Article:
Plants loosely cespitose or not, short-rhizomatous. Culms solitary or not, erect, 20-100(-130) cm. Leaves 4-8; basal sheaths reddish to brownish; sheath of distal leaf (1.3-)1.7-10(-25) cm; ligules triangular, 3.5-18 mm; blades 15-64 cm × 4-15 mm. Inflorescences 4-40 cm; peduncles of proximal spikes 0.5-20 cm, basal 2 peduncles 1-20 cm apart of terminal spike 0.5-6(-7) cm, shorter than or exceeding distal pistillate spike by 2 cm or less; bracts leafy, sheaths 0.5-15 cm, blades 13-55 cm × 3-11 mm. Spikes: proximal pistillate spikes (1-)2-5, distal spikes usually ± crowded, ascending, densely (4-)8-80-flowered, ovoid to cylindric, 1.5-6.5 × 1.3-3 cm; terminal staminate spikes 1(-2), 1.5-8.5 cm × 1-5 mm. Pistillate scales 1-7-veined, lanceolate to lanceolate-ovate, 6-15 × 1-2.7 mm, apex acute to awned, awns rough, to 6 mm. Anthers 3, 3-5.5 mm. Perigynia ascending, strongly 13-22-veined, ± stipitate, lance-ovoid, 11-19 × 3-6 mm, shiny, glabrous; beak conic, 6-10 mm. Achenes stipitate, rhomboid, flat to concave faces, angles smoothly thickened, not pointed or nobbed, 3-4(-4.5) × 1.7-2.6(-2.8) mm; style same texture as achene. Fruiting late spring-summer. Wet, deciduous or mixed swamp forests, forest openings, wet meadows; 0-700 m; N.B., N.S., Ont., Que.; Ala., Ark., Conn., D.C., Fla., Ga., Ill., Ind., Iowa, Kans., Ky., La., Maine, Md., Mass., Mich., Minn., Miss., Mo., Nebr., N.H., N.J., N.Y., N.C., Ohio, Okla., Pa., R.I., Tenn., Tex., Vt., Va., W.Va., Wis. Occasional specimens have been seen that appear to be sterile hybrids of Carex lupulina with C. retrorsa or C. lurida.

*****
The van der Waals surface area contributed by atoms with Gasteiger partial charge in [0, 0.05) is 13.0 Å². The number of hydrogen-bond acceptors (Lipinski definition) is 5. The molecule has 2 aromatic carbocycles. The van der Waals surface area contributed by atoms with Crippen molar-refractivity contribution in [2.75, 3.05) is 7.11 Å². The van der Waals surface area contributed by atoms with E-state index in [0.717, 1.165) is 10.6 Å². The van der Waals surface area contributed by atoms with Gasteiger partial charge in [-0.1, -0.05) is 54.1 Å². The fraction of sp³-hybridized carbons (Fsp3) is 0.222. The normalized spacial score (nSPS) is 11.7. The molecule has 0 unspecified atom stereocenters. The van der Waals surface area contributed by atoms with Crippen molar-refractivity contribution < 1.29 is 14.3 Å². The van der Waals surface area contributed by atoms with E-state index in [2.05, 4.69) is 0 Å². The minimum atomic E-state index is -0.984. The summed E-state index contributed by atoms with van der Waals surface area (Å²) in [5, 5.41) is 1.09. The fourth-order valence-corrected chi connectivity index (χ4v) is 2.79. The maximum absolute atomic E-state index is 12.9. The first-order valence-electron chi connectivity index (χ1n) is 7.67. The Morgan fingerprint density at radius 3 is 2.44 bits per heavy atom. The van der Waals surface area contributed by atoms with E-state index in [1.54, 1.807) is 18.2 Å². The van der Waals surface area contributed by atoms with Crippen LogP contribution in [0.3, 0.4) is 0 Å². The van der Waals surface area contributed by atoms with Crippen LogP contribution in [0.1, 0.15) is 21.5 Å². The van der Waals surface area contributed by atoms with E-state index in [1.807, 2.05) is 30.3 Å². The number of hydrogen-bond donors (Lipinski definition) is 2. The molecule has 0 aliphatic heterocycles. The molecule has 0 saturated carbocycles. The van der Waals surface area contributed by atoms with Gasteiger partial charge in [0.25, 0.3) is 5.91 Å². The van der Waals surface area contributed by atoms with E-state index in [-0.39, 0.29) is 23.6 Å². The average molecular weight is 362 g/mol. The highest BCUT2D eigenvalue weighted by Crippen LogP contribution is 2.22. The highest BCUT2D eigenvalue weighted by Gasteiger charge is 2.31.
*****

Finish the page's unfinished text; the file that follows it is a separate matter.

From Flora of Indiana (1940) by Charles C. Deam
Very common in swamps, ditches, and low open woods and on borders of ponds and rivers.
Indiana Coefficient of Conservatism: C = 4
Wetland Indicator Status: OBL
Stems 2-13 dm, smooth, solitary or few together from long, dark, scaly, sympodial rhizomes; basal sheaths persistent, reddish to brownish; lvs evidently septate-nodulose, 4-15 mm wide, the uppermost nonbracteal one with a sheath 1.5-25 cm; terminal spike staminate, 1.5-8.5 cm, its peduncle 0.5-6 cm and surpassed by to about equaling the uppermost pistillate spike; pistillate spikes (1)2-5, ascending, ovoid to cylindric, 1.5-6.5 נ1.3-3 cm, pedunculate but the upper generally crowded, their subtending bracts leafy, 13-55 cm, basally sheathing; pistillate scales 6-15 mm, slender, acute or with a rough awn to 6 mm; perigynia 8-80, ascending, smooth and shiny, strongly 13-22-nerved, 11-19 נ3-6 mm, including the conic beak, this 6-10 mm, bidentate, its teeth smooth or nearly so; achene loosely enveloped, 3-4(-4.5) נ1.7-2.8 mm, ±stipitate, somewhat rhomboid, trigonous with flat to concave faces and smoothly curved, somewhat thickened lateral angles; style persistent and becoming bony, strongly contorted at or near the base; 2n=56. Moist to wet woods, meadows, and marshes; N.S. and N.B. to Minn. and Nebr., s. to Fla. and Tex.
Gleason, Henry A. & Cronquist, Arthur J. 1991. Manual of vascular plants of northeastern United States and adjacent Canada. lxxv + 910 pp.
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Citation: The vPlants Project. vPlants: A Virtual Herbarium of the Chicago Region. http://www.vplants.org
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